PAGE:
The President, Lagos Chamber of Commerce and Industry, (LCCI), Mr. Babatunde Ruwase, has advised the federal government to ensure appropriate measures are put in place to protect vulnerable sectors of the economy and to ensure that there is effective enforcement of the rules of origin.
According to the chamber, the economy has been characterised by uncertainty which had affected investor confidence in the country and have caused a deceleration in the tempo of economic activities.
He noted that the apprehension of investors about the possible outcomes of the electioneering process as well as the electoral campaigns in the country had become worrisome to economic managers and business operators in the country.
Ruwase, made the disclosure in Lagos at a press briefing organised by the chamber in Lagos, recently.
Commenting on the country’s visa policy, Ruwase said the policy should be more liberal.
“We should grant nationals of selected advanced economies visa free entry into Nigeria for a maximum of 30 days,” he said.
This, he said was the practice in many of the emerging economies, saying such economies have benefitted tremendously from the policy, which according to him, impacts on the FDI, hospitality and tourism industry.
Ruwase, noted that the series of Executive Orders focused on promoting the ease of doing business were impacting positively on growth in the business environment.
He requested that the PEBEC secretariat should be further strengthened and the scope of its activities broadened to cover all sectors of the economy and all agencies of government that interface with the private sector, “We believe that the economy will be positively impacted if this is done.”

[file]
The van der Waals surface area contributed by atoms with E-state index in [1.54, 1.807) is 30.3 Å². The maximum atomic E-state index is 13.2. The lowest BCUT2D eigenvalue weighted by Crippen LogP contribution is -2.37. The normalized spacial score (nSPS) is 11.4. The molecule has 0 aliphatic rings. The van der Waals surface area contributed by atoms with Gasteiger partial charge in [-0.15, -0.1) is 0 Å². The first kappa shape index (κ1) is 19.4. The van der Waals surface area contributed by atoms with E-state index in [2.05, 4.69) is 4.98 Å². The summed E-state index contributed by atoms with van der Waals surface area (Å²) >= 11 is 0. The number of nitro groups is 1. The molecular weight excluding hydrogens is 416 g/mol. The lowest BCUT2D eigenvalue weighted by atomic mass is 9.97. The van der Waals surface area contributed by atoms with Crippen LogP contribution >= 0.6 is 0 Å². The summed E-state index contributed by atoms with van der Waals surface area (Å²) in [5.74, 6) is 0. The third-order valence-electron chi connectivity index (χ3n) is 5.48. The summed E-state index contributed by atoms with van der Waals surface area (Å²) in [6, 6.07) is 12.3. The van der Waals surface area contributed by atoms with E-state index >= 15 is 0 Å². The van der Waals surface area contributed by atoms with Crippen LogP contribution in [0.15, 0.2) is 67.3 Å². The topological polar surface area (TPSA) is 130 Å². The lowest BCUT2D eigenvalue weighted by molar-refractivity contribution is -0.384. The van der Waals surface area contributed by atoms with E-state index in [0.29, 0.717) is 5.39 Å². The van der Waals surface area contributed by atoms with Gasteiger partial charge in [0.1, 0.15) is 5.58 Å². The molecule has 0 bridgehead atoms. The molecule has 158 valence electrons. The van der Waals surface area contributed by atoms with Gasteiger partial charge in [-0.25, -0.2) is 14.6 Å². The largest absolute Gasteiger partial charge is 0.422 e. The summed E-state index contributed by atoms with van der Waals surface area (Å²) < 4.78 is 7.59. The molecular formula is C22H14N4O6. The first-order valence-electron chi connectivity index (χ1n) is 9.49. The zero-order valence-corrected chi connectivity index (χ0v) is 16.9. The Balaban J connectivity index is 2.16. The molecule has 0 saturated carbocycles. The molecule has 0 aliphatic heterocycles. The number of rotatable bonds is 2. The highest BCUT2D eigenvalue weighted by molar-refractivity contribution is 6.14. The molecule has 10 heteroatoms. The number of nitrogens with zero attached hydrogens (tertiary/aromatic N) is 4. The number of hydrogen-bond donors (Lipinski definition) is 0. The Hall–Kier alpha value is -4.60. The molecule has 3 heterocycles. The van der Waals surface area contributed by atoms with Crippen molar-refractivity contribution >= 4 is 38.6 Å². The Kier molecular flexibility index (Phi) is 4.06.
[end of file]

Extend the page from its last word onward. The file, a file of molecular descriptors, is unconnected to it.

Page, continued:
On state of power in the country, Ruwase said efforts made by government to improve liquidity in the power supply chain caused the drastic reduction in the debt owed to gas suppliers and the generating companies, improvement in power generation, and the enhancement of carrying capacity of the transmission grid.
He further stated that the power situations continue to pose challenges to business operators and that there have been complaints across all sectors about high energy cost especially high expenditure on diesel.
Ruwase, further maintained that the situation had worsened with the increase in global crude oil price.
“Many businesses spend as much as 20 to 30 per cent of their total operating cost on generating power to run their businesses. We propose that policies and incentives be put in place to encourage decentralisation and more off grid solutions.
“The government should encourage and facilitate more off grid power generation for improved access to power. The Aba and Sura market power initiatives should be widely replicated across the economy,” he added.